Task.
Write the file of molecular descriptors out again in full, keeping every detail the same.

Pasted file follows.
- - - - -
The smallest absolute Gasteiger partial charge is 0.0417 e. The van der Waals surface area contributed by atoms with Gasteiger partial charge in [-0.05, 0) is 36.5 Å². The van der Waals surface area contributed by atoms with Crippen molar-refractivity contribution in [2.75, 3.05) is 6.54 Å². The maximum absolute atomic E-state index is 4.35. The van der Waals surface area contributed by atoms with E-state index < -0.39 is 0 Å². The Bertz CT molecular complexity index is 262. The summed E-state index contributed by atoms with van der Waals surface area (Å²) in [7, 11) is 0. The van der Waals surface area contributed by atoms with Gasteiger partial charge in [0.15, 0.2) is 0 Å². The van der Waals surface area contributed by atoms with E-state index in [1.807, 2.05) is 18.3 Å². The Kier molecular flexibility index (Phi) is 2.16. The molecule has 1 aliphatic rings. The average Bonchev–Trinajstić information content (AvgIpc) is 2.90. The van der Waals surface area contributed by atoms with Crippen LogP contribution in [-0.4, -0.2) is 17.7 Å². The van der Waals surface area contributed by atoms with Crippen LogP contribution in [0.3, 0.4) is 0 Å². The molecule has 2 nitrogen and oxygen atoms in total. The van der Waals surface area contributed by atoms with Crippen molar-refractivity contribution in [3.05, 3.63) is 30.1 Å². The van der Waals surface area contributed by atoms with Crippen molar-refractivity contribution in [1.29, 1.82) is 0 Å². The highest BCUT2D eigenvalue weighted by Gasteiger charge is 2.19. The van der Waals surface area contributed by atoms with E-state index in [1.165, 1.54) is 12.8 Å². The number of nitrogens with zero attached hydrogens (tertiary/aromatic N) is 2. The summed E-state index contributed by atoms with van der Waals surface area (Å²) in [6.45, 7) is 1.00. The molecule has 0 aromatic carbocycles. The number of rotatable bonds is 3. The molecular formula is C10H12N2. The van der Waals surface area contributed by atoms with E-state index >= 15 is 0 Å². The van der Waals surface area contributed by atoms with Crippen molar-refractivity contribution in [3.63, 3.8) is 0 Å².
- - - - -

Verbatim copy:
The smallest absolute Gasteiger partial charge is 0.0417 e. The van der Waals surface area contributed by atoms with Gasteiger partial charge in [-0.05, 0) is 36.5 Å². The van der Waals surface area contributed by atoms with Crippen molar-refractivity contribution in [2.75, 3.05) is 6.54 Å². The maximum absolute atomic E-state index is 4.35. The van der Waals surface area contributed by atoms with E-state index < -0.39 is 0 Å². The Bertz CT molecular complexity index is 262. The summed E-state index contributed by atoms with van der Waals surface area (Å²) in [7, 11) is 0. The van der Waals surface area contributed by atoms with Gasteiger partial charge in [0.15, 0.2) is 0 Å². The van der Waals surface area contributed by atoms with E-state index in [1.807, 2.05) is 18.3 Å². The Kier molecular flexibility index (Phi) is 2.16. The molecule has 1 aliphatic rings. The average Bonchev–Trinajstić information content (AvgIpc) is 2.90. The van der Waals surface area contributed by atoms with Crippen LogP contribution in [-0.4, -0.2) is 17.7 Å². The van der Waals surface area contributed by atoms with Crippen LogP contribution in [0.3, 0.4) is 0 Å². The molecule has 2 nitrogen and oxygen atoms in total. The van der Waals surface area contributed by atoms with Crippen molar-refractivity contribution in [3.05, 3.63) is 30.1 Å². The van der Waals surface area contributed by atoms with Crippen molar-refractivity contribution in [1.29, 1.82) is 0 Å². The highest BCUT2D eigenvalue weighted by Gasteiger charge is 2.19. The van der Waals surface area contributed by atoms with E-state index in [1.165, 1.54) is 12.8 Å². The number of nitrogens with zero attached hydrogens (tertiary/aromatic N) is 2. The summed E-state index contributed by atoms with van der Waals surface area (Å²) in [6.45, 7) is 1.00. The molecule has 0 aromatic carbocycles. The number of rotatable bonds is 3. The molecular formula is C10H12N2. The van der Waals surface area contributed by atoms with E-state index >= 15 is 0 Å². The van der Waals surface area contributed by atoms with Crippen molar-refractivity contribution in [3.63, 3.8) is 0 Å².